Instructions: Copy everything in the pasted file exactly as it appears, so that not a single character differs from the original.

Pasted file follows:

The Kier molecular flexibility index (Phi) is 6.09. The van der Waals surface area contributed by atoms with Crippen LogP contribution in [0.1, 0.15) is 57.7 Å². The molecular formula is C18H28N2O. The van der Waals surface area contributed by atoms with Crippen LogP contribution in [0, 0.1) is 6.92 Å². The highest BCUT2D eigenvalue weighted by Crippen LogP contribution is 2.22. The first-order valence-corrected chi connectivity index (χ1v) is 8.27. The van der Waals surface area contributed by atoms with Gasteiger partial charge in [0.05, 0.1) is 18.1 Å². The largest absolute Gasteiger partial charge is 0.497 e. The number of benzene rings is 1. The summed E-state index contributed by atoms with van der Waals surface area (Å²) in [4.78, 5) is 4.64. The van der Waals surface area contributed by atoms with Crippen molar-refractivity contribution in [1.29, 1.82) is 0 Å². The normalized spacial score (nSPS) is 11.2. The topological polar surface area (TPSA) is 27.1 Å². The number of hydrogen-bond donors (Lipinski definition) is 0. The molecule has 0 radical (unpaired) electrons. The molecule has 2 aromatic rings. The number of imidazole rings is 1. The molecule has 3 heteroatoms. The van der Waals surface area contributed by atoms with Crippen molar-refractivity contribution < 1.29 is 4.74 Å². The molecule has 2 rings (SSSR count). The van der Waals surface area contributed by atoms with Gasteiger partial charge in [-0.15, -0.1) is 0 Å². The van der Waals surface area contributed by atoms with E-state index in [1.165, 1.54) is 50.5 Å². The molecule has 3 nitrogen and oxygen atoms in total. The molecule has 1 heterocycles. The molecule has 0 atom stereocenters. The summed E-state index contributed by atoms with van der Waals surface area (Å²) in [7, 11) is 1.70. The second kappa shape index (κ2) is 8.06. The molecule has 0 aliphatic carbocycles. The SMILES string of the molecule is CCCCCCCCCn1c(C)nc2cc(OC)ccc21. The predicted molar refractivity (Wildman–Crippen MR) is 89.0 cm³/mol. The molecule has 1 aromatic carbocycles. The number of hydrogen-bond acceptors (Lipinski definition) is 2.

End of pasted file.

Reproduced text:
The Kier molecular flexibility index (Phi) is 6.09. The van der Waals surface area contributed by atoms with Crippen LogP contribution in [0.1, 0.15) is 57.7 Å². The molecular formula is C18H28N2O. The van der Waals surface area contributed by atoms with Crippen LogP contribution in [0, 0.1) is 6.92 Å². The highest BCUT2D eigenvalue weighted by Crippen LogP contribution is 2.22. The first-order valence-corrected chi connectivity index (χ1v) is 8.27. The van der Waals surface area contributed by atoms with Gasteiger partial charge in [0.05, 0.1) is 18.1 Å². The largest absolute Gasteiger partial charge is 0.497 e. The number of benzene rings is 1. The summed E-state index contributed by atoms with van der Waals surface area (Å²) in [4.78, 5) is 4.64. The van der Waals surface area contributed by atoms with Crippen molar-refractivity contribution in [1.29, 1.82) is 0 Å². The normalized spacial score (nSPS) is 11.2. The topological polar surface area (TPSA) is 27.1 Å². The number of hydrogen-bond donors (Lipinski definition) is 0. The molecule has 0 radical (unpaired) electrons. The molecule has 2 aromatic rings. The number of imidazole rings is 1. The molecule has 3 heteroatoms. The van der Waals surface area contributed by atoms with Crippen molar-refractivity contribution < 1.29 is 4.74 Å². The molecule has 2 rings (SSSR count). The van der Waals surface area contributed by atoms with Gasteiger partial charge in [-0.15, -0.1) is 0 Å². The van der Waals surface area contributed by atoms with E-state index in [1.165, 1.54) is 50.5 Å². The molecule has 3 nitrogen and oxygen atoms in total. The molecule has 1 heterocycles. The molecule has 0 atom stereocenters. The summed E-state index contributed by atoms with van der Waals surface area (Å²) in [7, 11) is 1.70. The second kappa shape index (κ2) is 8.06. The molecule has 0 aliphatic carbocycles. The SMILES string of the molecule is CCCCCCCCCn1c(C)nc2cc(OC)ccc21. The predicted molar refractivity (Wildman–Crippen MR) is 89.0 cm³/mol. The molecule has 1 aromatic carbocycles. The number of hydrogen-bond acceptors (Lipinski definition) is 2.